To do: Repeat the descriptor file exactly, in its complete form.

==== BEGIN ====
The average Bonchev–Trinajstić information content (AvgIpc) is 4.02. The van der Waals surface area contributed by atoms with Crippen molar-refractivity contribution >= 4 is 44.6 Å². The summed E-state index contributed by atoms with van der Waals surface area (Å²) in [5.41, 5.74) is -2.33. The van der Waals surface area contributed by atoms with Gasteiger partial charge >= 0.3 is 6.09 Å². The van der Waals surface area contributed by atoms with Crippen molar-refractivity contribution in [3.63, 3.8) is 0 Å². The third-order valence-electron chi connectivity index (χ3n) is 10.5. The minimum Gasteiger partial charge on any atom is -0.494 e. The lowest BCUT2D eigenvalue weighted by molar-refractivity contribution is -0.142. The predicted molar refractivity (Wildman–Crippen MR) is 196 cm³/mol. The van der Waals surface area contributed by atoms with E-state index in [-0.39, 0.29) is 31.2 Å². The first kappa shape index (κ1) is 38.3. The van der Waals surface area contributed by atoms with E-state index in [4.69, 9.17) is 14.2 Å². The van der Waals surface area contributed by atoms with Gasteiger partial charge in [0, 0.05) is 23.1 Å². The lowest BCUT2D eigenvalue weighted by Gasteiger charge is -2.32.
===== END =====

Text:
The average Bonchev–Trinajstić information content (AvgIpc) is 4.02. The van der Waals surface area contributed by atoms with Crippen molar-refractivity contribution >= 4 is 44.6 Å². The summed E-state index contributed by atoms with van der Waals surface area (Å²) in [5.41, 5.74) is -2.33. The van der Waals surface area contributed by atoms with Gasteiger partial charge >= 0.3 is 6.09 Å². The van der Waals surface area contributed by atoms with Crippen molar-refractivity contribution in [3.63, 3.8) is 0 Å². The third-order valence-electron chi connectivity index (χ3n) is 10.5. The minimum Gasteiger partial charge on any atom is -0.494 e. The lowest BCUT2D eigenvalue weighted by molar-refractivity contribution is -0.142. The predicted molar refractivity (Wildman–Crippen MR) is 196 cm³/mol. The van der Waals surface area contributed by atoms with E-state index in [-0.39, 0.29) is 31.2 Å². The first kappa shape index (κ1) is 38.3. The van der Waals surface area contributed by atoms with E-state index in [4.69, 9.17) is 14.2 Å². The van der Waals surface area contributed by atoms with Gasteiger partial charge in [0, 0.05) is 23.1 Å². The lowest BCUT2D eigenvalue weighted by Gasteiger charge is -2.32.